Philippe became the first Belgian official in 2020 to express regret over the colonization, and some Congolese hoped he would issue a formal apology on his first visit to the Congo since taking the throne in 2013.
“Despite the fact that many Belgians genuinely loved the Congo and its people, the colonial regime itself was based on exploitation and domination,” he said at a joint meeting of parliament in the capital Kinshasa.
“This regime was a regime of unequal relations, in itself unjustified, marked by paternalism, discrimination and racism,” he said.
“This led to acts of violence and humiliation. On the occasion of my first trip to the Congo, right here in front of the Congolese people and those who are still suffering today, I want to once again express my deepest regret for those wounds of the past.”
Congo’s President Felix Tshisekedi and many politicians enthusiastically welcomed Philip’s visit. A large number of supporters of the ruling party waved Belgian flags, and a banner hanging from the Parliament read: “A Common History.”
But many Congolese were probably disappointed by the lack of an apology.
By some estimates, up to 10 million Congolese died as a result of murder, starvation and disease in the first 23 years of Belgian rule from 1885 to 1960 alone, when King Leopold II ruled the Congo Free State as his fiefdom.
Villages not meeting rubber harvesting quotas have been known to bring severed hands instead.
“They left us isolated, abandoned. They plundered all our resources, and today you again invite the Belgian king? said Junior Bombi, a vendor at Kinshasa’s central market.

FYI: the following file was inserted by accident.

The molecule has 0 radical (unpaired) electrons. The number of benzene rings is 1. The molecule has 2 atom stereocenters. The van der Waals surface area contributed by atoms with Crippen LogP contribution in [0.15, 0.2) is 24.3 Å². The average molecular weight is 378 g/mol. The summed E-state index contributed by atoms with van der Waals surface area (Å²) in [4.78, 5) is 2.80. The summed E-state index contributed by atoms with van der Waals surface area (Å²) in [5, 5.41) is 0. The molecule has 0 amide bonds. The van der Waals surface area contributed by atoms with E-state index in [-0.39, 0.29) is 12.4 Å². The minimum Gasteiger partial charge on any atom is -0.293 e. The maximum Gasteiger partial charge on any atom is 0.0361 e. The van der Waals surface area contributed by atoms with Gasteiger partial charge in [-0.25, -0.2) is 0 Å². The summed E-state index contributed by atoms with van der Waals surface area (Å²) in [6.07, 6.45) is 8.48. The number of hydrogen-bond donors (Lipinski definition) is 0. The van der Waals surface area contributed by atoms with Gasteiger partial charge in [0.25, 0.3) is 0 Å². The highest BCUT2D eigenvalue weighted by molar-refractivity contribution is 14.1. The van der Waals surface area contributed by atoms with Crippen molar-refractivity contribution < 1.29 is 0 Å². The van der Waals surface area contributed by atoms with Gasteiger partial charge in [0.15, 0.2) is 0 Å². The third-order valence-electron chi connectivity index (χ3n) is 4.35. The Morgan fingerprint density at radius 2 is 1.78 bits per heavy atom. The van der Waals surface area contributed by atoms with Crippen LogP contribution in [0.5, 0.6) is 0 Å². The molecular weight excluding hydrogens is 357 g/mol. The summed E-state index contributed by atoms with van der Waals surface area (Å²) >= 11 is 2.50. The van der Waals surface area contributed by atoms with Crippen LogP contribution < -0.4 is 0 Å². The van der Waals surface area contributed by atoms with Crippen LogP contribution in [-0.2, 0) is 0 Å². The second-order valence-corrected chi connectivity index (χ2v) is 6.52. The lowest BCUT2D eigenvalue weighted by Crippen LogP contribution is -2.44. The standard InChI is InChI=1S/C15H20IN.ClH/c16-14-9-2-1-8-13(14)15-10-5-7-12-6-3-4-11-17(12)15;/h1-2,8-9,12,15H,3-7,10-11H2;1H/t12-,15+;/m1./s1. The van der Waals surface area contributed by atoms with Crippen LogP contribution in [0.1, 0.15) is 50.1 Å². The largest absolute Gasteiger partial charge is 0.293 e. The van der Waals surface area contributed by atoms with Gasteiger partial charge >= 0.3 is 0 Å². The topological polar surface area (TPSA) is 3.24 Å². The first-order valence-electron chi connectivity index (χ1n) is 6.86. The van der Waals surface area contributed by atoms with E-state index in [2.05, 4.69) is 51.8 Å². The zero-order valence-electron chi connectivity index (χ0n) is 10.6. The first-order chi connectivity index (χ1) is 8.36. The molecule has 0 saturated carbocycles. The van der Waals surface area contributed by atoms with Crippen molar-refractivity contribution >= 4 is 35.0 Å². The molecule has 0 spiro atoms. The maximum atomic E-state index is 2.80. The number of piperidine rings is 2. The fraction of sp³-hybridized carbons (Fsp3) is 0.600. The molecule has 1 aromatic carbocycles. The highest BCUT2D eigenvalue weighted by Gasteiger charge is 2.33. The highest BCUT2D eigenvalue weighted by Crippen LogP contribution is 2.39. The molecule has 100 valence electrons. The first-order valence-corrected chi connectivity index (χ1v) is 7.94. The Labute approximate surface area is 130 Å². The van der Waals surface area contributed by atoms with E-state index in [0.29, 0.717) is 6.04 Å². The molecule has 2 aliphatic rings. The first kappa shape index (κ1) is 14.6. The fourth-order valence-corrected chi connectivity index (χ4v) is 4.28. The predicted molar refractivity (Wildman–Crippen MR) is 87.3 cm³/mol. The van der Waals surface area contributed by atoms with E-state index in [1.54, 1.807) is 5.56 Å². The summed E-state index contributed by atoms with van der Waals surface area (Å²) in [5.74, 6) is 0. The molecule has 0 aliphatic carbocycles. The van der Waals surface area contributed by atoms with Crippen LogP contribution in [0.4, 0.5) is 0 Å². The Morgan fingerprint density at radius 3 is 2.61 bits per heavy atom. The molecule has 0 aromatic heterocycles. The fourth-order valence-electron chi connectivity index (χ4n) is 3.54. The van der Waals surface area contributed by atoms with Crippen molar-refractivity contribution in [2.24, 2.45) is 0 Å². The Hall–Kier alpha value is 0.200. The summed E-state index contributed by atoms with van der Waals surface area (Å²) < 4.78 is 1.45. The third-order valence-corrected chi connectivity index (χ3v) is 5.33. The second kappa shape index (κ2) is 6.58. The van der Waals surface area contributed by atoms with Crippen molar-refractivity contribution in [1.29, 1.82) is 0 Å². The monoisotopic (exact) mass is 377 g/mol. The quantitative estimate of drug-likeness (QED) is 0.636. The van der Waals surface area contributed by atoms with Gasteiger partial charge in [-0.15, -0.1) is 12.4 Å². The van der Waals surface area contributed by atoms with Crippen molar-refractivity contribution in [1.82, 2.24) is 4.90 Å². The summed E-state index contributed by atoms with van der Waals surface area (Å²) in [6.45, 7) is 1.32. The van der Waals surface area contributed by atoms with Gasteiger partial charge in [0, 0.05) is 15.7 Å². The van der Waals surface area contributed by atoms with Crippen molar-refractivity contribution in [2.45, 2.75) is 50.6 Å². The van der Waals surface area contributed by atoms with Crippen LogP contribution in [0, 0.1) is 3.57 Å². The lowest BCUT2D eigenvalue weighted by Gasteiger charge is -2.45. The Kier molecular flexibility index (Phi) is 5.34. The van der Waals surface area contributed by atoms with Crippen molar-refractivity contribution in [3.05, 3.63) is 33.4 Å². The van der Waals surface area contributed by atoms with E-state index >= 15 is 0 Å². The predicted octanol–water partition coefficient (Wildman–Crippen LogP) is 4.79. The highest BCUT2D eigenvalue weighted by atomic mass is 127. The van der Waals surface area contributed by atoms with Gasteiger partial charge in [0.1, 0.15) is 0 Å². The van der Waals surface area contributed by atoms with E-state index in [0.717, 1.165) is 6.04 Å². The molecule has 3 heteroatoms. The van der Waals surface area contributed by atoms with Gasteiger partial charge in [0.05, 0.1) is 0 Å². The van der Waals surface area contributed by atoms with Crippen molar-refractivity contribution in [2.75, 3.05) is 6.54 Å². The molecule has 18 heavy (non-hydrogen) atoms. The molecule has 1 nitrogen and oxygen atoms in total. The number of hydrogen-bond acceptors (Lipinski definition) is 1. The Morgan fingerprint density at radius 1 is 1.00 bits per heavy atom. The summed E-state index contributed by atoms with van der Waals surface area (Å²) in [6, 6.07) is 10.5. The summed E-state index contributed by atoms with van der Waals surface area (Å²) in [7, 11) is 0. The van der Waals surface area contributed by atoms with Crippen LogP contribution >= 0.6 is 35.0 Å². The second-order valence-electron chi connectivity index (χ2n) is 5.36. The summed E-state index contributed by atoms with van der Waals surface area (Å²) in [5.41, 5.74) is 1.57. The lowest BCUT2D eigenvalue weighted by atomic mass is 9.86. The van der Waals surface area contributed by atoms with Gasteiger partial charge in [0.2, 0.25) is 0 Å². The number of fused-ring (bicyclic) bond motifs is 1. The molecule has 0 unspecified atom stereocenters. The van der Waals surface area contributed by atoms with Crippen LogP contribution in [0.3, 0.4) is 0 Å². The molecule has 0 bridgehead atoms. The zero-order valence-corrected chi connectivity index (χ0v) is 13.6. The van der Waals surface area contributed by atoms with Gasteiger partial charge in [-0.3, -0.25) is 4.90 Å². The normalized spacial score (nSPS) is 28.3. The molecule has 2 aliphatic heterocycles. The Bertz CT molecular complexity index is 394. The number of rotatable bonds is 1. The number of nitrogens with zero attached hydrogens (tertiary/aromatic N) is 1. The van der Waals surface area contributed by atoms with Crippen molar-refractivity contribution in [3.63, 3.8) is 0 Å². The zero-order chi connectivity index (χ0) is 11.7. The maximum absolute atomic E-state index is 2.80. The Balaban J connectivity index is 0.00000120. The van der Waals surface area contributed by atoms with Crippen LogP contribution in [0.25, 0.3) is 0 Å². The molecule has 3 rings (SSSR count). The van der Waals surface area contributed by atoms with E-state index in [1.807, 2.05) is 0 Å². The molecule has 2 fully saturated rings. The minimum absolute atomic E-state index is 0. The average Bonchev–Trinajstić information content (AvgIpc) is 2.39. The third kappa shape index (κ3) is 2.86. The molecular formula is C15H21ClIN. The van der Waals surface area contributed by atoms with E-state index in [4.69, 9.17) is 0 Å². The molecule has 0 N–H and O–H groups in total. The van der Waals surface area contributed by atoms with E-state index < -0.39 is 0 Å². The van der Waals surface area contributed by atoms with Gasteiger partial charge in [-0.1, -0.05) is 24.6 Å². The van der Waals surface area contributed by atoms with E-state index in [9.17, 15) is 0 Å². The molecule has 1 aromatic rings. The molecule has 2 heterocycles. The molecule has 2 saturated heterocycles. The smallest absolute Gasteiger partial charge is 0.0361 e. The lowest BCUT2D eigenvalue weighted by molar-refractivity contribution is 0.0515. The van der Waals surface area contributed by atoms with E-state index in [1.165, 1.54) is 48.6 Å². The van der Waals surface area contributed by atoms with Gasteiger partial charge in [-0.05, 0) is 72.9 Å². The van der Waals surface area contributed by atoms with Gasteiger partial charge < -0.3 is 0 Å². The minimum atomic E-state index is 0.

Antoine Roger Locongo, a professor at Joseph Kasa-Vubu University in southwestern Congo, said before speaking that he would wait for Philippe to issue a formal apology.
“The mere regret you expressed is not enough,” said Lokongo.
Philip arrived on Tuesday with his wife, Queen Mathilde, and Prime Minister Alexandre de Croo for a week-long visit.
Tshisekedi said during a brief press conference earlier Wednesday with De Croo that he is focused on expanding cooperation with Belgium to attract investment and improve healthcare and education in the Congo.
Relations soured under Tshisekedi’s predecessor, Joseph Kabile, who was criticized by Brussels for stifling dissent and extending his tenure beyond legal limits.
“We did not dwell on the past, which is the past and which is not subject to revision, but we need to look to the future,” Tshisekedi said.
Some residents of Kinshasa expressed hope that the visit would bring investment and re-focus on the conflict in the east of the country.
“I feel that we should have good Congolese-Belgian relations again, as before,” said Antoine Mubidiki. “Despite what the Belgians did to us during colonization, we are ready to forgive.”
Philippe also offered the traditional mask of the Suku people to the National Museum of the Congo as an “indefinite loan”. The mask has been kept in the Belgian Royal Museum for Central Africa for decades.
“I am here to bring back this exceptional work to you, to let the Congolese discover it and admire it,” he said.
Belgium has traditionally spoken little about colonialism and the subject was not widely taught in Belgian schools.
But in recent years, historical calculations have begun. During anti-racism protests sparked by the 2020 police killing of George Floyd in the US, demonstrators targeted statues of King Leopold II.
Shortly thereafter, the Belgian Parliament set up a commission to study historical documents. This year she will publish her final report.
This month, Belgium will also donate a tooth believed to be the only remains of Congo’s first prime minister, Patrice Lumumba, to his family. In 2002, the Belgian government claimed partial responsibility for Lumumba’s death in 1961.